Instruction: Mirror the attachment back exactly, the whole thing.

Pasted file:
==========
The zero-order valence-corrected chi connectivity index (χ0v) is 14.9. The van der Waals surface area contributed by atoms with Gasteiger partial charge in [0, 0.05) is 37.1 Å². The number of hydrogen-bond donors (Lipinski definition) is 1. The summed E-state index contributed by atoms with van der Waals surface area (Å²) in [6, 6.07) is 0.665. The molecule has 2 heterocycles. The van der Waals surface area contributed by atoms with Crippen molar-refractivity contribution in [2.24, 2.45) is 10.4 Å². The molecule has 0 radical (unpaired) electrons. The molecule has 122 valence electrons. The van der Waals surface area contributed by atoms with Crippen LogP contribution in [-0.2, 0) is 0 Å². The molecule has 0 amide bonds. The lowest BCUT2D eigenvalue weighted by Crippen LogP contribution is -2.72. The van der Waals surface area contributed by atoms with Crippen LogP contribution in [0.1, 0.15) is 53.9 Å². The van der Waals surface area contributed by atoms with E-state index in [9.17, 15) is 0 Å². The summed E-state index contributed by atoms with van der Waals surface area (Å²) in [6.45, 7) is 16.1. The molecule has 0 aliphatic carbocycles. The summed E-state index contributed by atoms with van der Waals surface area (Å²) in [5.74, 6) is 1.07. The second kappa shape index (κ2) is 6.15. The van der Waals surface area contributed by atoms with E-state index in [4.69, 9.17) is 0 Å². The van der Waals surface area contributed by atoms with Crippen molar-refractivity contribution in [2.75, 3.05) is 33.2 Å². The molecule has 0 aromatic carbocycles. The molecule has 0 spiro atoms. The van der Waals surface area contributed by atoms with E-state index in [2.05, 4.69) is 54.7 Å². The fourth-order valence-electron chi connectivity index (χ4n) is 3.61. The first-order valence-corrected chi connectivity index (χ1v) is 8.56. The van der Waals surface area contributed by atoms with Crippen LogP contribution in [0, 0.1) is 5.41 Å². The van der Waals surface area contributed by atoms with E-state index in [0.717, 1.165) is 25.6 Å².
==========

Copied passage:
The zero-order valence-corrected chi connectivity index (χ0v) is 14.9. The van der Waals surface area contributed by atoms with Gasteiger partial charge in [0, 0.05) is 37.1 Å². The number of hydrogen-bond donors (Lipinski definition) is 1. The summed E-state index contributed by atoms with van der Waals surface area (Å²) in [6, 6.07) is 0.665. The molecule has 2 heterocycles. The van der Waals surface area contributed by atoms with Crippen molar-refractivity contribution in [2.24, 2.45) is 10.4 Å². The molecule has 0 radical (unpaired) electrons. The molecule has 122 valence electrons. The van der Waals surface area contributed by atoms with Crippen LogP contribution in [-0.2, 0) is 0 Å². The molecule has 0 amide bonds. The lowest BCUT2D eigenvalue weighted by Crippen LogP contribution is -2.72. The van der Waals surface area contributed by atoms with Crippen LogP contribution in [0.1, 0.15) is 53.9 Å². The van der Waals surface area contributed by atoms with E-state index in [9.17, 15) is 0 Å². The summed E-state index contributed by atoms with van der Waals surface area (Å²) in [6.45, 7) is 16.1. The molecule has 0 aliphatic carbocycles. The summed E-state index contributed by atoms with van der Waals surface area (Å²) in [5.74, 6) is 1.07. The second kappa shape index (κ2) is 6.15. The van der Waals surface area contributed by atoms with E-state index in [4.69, 9.17) is 0 Å². The van der Waals surface area contributed by atoms with Crippen molar-refractivity contribution in [2.75, 3.05) is 33.2 Å². The molecule has 0 aromatic carbocycles. The molecule has 0 spiro atoms. The van der Waals surface area contributed by atoms with E-state index in [2.05, 4.69) is 54.7 Å². The fourth-order valence-electron chi connectivity index (χ4n) is 3.61. The first-order valence-corrected chi connectivity index (χ1v) is 8.56. The van der Waals surface area contributed by atoms with Crippen LogP contribution in [0, 0.1) is 5.41 Å². The van der Waals surface area contributed by atoms with E-state index in [0.717, 1.165) is 25.6 Å².